Meanwhile, Manitoba Lotteries Corp. has also been snared in the ticketgate scandal. According to a separate CTF FIPPA response, MLC received tickets as part of a similar advertising deal. They also used some tickets for senior executives, for Gambling Minister Andrew Swan (who supposedly has since paid for those tickets) and for staff awards. Again, was is a Crown corporation doing rewarding staff with public money for doing their jobs? Any net revenues from gambling proceeds are supposed to be  transfered to the provincial government’s general revenues for spending in areas like health care, education and infrastructure?

It’s wrong.

Senior civil servant should be investigated by commission

- May 1st, 2012

Manitoba’s Opposition Tories should lodge an official complaint with the province’s Civil Service Commission into how a senior bureaucrat in Immigration and Multiculturalism helped organize a political rally at the Manitoba Legislature last month.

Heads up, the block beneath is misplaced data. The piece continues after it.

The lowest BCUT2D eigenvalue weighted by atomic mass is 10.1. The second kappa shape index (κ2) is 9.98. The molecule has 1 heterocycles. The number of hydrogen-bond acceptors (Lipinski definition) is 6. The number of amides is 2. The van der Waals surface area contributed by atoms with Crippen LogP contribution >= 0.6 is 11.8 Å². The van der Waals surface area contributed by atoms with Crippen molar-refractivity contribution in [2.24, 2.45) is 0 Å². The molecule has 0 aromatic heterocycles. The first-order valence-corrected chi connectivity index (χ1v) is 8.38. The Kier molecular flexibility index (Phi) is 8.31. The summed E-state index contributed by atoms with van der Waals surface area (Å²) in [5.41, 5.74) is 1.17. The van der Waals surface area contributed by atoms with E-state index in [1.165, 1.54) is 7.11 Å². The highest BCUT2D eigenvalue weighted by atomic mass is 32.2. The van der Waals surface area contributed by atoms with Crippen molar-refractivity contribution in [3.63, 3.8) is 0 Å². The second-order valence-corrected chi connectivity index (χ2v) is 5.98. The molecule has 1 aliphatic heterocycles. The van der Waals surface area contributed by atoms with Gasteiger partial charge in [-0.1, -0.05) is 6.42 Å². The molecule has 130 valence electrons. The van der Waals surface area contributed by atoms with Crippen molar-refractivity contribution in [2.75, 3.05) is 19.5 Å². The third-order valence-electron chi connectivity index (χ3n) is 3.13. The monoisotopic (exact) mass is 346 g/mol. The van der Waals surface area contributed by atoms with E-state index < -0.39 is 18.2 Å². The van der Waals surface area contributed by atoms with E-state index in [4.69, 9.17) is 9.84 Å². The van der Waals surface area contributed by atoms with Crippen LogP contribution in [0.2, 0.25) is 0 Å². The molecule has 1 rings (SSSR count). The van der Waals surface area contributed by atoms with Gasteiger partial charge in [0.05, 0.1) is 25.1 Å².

Assistant Deputy Minister Ben Rempel sent an e-mail in late April to undisclosed service agencies who receive funding from the government — including Red River College — and encouraged them to skip work and class to attend a political rally inside the legislature to protest federal changes to an immigration service program.
“I would like service agencies especially, to feel free to release staff and clients to attend tomorrow’s session in the gallery of the Legislature, if they choose,” Rempel wrote in an April 18 e-mail.
The rally was presented to the news media as a grass-roots event organized independent of government. In fact, it was organized by Rempel and NDP political staff, who were seen in the legislature directing protesters where to go in the building.
Senior civil servants in the provincial government are mandated to uphold a high level of political neutrality while discharging their duties as non-political staff. They are supposed to do so within a code of conduct under the Civil Service Act.
The Civil Service Commission is charged with, among other things, investigating breaches of that code of conduct to ensure the civil service is not being used as a partisan instrument for any government.
Manitobans have a right to know whether anyone from cabinet, including the premier’s office, or political staff directed Rempel to organize the event. So far, NDP cabinet ministers have refused to answer any questions on the matter when asked directly by opposition members.
This should be investigated